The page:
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fizer and Boehringer Ingelheim have been boosted by the news that experts in the USA have recommended expanding the label on their chronic obstructive pulmonary disease blockbuster Spiriva.

The US Food and Drug Administration’s Pulmonary-Allergy Drugs Advisory Committee has voted 11 to 1 that clinical data included in a supplemental New Drug Application provide “substantial and convincing evidence” to support the claim that Spiriva (tiotropium) reduces exacerbations in patients with COPD. Interestingly, the panelists also voted that data from the four-year 6,000-patient UPLIFT trial “adequately addressed the potential safety concern for an increased risk of stroke (11 yes to one no) or adverse cardiovascular events (11 yes with one abstention).

In September 2008, claims were made in a meta-analysis published in the Journal of the American Medical Association that inhaled anticholinergics such as Spiriva and Boehringer’s older drug Atrovent (ipratropium) are associated with significantly increased risk of cardiovascular death, myocardial infarction or stroke.

The committee reviewed pivotal data from a six-month Veterans Affairs study of 1,829 COPD patients and secondary endpoints from UPLIFT which support data from the VA trial showing that Spiriva “consistently reduced the risk of exacerbations in COPD patients”. These were defined as sufferers having a new onset or worsening of symptoms (including cough, sputum, wheezing, or difficulty breathing) lasting for at least three days and which require a change in treatment (antibiotics or steroids), which could include hospitalisation.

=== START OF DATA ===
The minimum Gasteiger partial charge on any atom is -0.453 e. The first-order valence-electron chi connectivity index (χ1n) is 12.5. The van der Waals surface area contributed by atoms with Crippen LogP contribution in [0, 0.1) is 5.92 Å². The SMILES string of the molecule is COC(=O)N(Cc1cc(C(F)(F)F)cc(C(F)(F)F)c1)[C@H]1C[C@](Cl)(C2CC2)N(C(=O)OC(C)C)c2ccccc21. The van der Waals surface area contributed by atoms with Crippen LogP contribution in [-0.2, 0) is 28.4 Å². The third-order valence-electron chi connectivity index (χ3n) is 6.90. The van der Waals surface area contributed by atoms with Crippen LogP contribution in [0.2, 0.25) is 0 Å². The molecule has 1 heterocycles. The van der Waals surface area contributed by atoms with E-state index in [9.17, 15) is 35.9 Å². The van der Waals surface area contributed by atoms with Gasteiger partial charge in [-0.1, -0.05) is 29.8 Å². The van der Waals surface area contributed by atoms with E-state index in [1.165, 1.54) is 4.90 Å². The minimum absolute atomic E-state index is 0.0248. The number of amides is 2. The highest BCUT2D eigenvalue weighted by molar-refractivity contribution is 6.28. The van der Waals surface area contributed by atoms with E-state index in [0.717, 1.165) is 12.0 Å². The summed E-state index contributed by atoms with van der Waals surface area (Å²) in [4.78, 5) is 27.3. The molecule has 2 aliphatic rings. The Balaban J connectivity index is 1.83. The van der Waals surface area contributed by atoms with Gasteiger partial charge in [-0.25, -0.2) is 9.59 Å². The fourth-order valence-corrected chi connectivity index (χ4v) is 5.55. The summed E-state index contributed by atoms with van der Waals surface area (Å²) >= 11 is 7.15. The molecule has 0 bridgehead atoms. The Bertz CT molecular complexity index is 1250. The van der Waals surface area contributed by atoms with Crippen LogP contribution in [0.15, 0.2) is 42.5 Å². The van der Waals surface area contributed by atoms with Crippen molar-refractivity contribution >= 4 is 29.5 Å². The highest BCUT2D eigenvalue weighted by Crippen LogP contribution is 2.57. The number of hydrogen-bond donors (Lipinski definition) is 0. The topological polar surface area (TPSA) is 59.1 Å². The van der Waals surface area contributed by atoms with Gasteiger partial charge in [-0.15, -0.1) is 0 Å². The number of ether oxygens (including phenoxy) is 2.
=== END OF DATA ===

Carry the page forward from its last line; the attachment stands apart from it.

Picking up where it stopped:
Christopher Corsico, vice president of drug regulatory affairs at Boehringer’s US unit, said the firm is pleased with the advisory committee’s vote, adding that “exacerbations in COPD patients may lead to disability, premature death and increased healthcare costs”. He went on to say that the firm is looking forward to working with the FDA during the final stages of its review of the sNDA.

Getting an expanded label will help Pfizer and Boehringer promote Spiriva even more effectively against GlaxoSmithKline’s Advair/Seretide (salmeterol and fluticasone) for asthma and COPD which already has the exacerbation-reduction claim on its label.